Global Game Industry News Blog

Tuesday, April 10, 2007

Yes, Yes, XNA Express is Cool

This is an interesting discussion from the Microsoft camp about the differences between Sony's Home and XNA Express. There is also some interesting discussion about the differences in how MS and Sony approaches their developers. I certainly think MS has an edge in that respect.

Either way it's an interesting read and insight into the worlds of developers and those that make tools for them.

Microsoft on Lowering the Barriers of Creativity
With XNA Game Studio Express, it is a different approach. It's not just about modding a game that somebody's made; it's about making your own game. I definitely take your point [because] you need some skill to do it. Now I do think we've made it much easier with XNA Game Studio Express than it's ever been before, but when you add our partner products on top—like what we've done with Garage Games—then you actually have systems like Torque GameBuilder (TGB), which is drag and drop game development. You literally drag pieces in and you drop them. And then we have starter kits, so if you just want to mod an experience you can do that... So imagine if you take TGB and load up a pack and there's all the cool animated things—you just drag and drop them in, say what behavior you want and can start playing a game. And we actually licensed that from Garage Games so if you're a member of the Creator's Club in XNA you get that in your subscription.
And XNA is attracting a lot of professionals as well. A lot are doing this in their spare time because they're like, "I've got a great idea and I just want to make a real fun, simple game and I don't get to do that at work anymore." I think what you'll mostly see is lots of smaller games.
The thing that we do at Microsoft is we're a software and services company. We build tools to build software and we build software; that's at our core. We're very passionate about enabling developers and we've been working on things like visual studio for the last ten years... So I am very confident that we provide the very best tools in the industry, and if you talk to developers they will back that up. And we have the best services that we put around it – our consulting services and developer support services. I mean, when I used to do PS2 development I still used Microsoft technologies like for debugging and for the IDE for the compiler because it was the best you could use. It's great for developers that Sony is bringing these new components out, but we've already got that in our SDK. PIX, our profiling tool, is probably one of the most favored tools in the developer industry. So I feel very good [about our tools]. That's why now 3 out of 4 are leading on our platforms because it's just the most productive environment.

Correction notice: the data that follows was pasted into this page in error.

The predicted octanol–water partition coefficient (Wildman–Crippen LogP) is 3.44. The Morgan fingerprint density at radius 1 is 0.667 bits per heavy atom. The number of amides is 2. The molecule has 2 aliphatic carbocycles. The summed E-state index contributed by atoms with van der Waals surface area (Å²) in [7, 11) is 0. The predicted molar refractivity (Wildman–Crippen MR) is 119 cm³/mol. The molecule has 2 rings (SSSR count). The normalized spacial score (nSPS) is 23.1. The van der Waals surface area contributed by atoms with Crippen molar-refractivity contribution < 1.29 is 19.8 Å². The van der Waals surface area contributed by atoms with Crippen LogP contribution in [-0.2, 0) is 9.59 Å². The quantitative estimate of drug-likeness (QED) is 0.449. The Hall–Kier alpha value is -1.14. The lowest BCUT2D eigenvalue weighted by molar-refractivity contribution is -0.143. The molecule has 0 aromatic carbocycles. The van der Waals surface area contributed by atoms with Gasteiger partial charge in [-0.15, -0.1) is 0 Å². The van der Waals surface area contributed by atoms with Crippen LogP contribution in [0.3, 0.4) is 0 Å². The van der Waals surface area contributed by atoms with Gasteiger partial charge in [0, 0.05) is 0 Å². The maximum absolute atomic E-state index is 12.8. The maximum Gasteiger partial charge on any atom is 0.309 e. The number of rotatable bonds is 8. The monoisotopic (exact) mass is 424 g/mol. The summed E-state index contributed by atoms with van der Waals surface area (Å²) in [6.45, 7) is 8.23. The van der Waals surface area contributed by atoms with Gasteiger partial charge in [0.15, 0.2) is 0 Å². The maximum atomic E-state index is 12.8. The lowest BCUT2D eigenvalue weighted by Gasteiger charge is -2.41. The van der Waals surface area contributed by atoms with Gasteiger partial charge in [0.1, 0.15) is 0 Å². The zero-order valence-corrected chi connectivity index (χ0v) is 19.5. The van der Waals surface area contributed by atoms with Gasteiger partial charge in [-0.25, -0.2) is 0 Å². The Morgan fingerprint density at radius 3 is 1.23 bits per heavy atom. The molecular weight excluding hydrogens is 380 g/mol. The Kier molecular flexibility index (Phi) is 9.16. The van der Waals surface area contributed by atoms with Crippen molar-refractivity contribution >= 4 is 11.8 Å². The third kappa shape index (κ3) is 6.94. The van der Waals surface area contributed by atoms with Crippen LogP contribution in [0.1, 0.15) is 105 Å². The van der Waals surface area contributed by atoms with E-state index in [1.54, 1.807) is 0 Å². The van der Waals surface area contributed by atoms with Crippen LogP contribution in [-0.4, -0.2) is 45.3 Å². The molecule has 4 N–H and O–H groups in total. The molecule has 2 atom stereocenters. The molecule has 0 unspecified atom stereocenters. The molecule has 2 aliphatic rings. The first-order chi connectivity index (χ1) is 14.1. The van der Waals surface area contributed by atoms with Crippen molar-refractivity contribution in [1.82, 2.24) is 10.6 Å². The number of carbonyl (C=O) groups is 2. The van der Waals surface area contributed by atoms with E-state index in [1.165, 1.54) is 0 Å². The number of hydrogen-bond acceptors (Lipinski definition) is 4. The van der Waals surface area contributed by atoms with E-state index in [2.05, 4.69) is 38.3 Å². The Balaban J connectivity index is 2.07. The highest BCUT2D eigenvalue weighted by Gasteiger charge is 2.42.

It's also questionable that in their keynote they spent about 30 seconds talking about their tools. It's like one slide; they're checking off a box.

The other thing is what we're doing with Game Studio and XNA Express is, no one else is doing in the industry – we are really, truly democratizing game development. 250,000 people have downloaded this, and there's only 20-25 thousand professional developers in the industry. So we're going well beyond that audience. And this is our commitment to the industry, with computer science enrollments being down, high-definition game development budgets rising, people needing more teams... that pipeline has to be filled. We want to make sure that the 15-year-old girls that are thinking about what they want to study, that they have programs where they can get involved in the sciences and gaming. It's an investment for us. The 'community arcade' ... We don't make any money off this. It's part of our responsibility to the industry.
There's nothing free about a $600 console. Once you've spent $600 the online is free, but you still have to spend $600 to get out of the gate, before you have any games.

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